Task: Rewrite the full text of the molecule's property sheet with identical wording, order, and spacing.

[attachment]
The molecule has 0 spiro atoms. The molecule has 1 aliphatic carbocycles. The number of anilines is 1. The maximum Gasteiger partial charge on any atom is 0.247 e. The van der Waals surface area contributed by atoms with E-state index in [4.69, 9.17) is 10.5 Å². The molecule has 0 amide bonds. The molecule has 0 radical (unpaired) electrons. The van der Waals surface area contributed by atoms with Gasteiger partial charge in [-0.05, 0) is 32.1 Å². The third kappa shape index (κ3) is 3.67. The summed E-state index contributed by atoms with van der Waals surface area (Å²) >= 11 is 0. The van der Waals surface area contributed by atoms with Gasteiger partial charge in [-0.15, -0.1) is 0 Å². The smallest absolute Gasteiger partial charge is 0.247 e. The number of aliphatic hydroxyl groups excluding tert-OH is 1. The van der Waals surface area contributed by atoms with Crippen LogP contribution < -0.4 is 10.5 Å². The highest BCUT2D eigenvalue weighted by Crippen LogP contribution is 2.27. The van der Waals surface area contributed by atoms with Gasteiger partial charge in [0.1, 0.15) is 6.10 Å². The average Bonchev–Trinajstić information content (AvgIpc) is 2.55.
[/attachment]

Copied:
The molecule has 0 spiro atoms. The molecule has 1 aliphatic carbocycles. The number of anilines is 1. The maximum Gasteiger partial charge on any atom is 0.247 e. The van der Waals surface area contributed by atoms with E-state index in [4.69, 9.17) is 10.5 Å². The molecule has 0 amide bonds. The molecule has 0 radical (unpaired) electrons. The van der Waals surface area contributed by atoms with Gasteiger partial charge in [-0.05, 0) is 32.1 Å². The third kappa shape index (κ3) is 3.67. The summed E-state index contributed by atoms with van der Waals surface area (Å²) >= 11 is 0. The van der Waals surface area contributed by atoms with Gasteiger partial charge in [-0.15, -0.1) is 0 Å². The smallest absolute Gasteiger partial charge is 0.247 e. The number of aliphatic hydroxyl groups excluding tert-OH is 1. The van der Waals surface area contributed by atoms with Crippen LogP contribution < -0.4 is 10.5 Å². The highest BCUT2D eigenvalue weighted by Crippen LogP contribution is 2.27. The van der Waals surface area contributed by atoms with Gasteiger partial charge in [0.1, 0.15) is 6.10 Å². The average Bonchev–Trinajstić information content (AvgIpc) is 2.55.